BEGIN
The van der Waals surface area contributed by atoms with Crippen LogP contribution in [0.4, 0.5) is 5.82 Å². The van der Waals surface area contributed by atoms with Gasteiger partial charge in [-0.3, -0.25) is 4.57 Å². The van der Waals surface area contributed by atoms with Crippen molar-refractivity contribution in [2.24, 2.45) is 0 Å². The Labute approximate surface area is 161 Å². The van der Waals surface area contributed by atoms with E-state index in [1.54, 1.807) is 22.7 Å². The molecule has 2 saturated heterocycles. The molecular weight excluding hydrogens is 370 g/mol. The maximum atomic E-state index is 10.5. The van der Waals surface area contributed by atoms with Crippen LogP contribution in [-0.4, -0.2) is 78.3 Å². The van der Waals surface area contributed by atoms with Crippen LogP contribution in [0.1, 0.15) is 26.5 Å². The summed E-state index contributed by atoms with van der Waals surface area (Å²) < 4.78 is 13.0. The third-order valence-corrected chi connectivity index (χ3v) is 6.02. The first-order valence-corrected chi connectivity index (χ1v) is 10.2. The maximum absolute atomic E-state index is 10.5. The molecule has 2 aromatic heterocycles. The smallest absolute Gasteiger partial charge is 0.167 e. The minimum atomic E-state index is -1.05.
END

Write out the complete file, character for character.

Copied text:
The van der Waals surface area contributed by atoms with Crippen LogP contribution in [0.4, 0.5) is 5.82 Å². The van der Waals surface area contributed by atoms with Gasteiger partial charge in [-0.3, -0.25) is 4.57 Å². The van der Waals surface area contributed by atoms with Crippen molar-refractivity contribution in [2.24, 2.45) is 0 Å². The Labute approximate surface area is 161 Å². The van der Waals surface area contributed by atoms with E-state index in [1.54, 1.807) is 22.7 Å². The molecule has 2 saturated heterocycles. The molecular weight excluding hydrogens is 370 g/mol. The maximum atomic E-state index is 10.5. The van der Waals surface area contributed by atoms with Crippen LogP contribution in [-0.4, -0.2) is 78.3 Å². The van der Waals surface area contributed by atoms with Crippen LogP contribution in [0.1, 0.15) is 26.5 Å². The summed E-state index contributed by atoms with van der Waals surface area (Å²) < 4.78 is 13.0. The third-order valence-corrected chi connectivity index (χ3v) is 6.02. The first-order valence-corrected chi connectivity index (χ1v) is 10.2. The maximum absolute atomic E-state index is 10.5. The molecule has 2 aromatic heterocycles. The smallest absolute Gasteiger partial charge is 0.167 e. The minimum atomic E-state index is -1.05.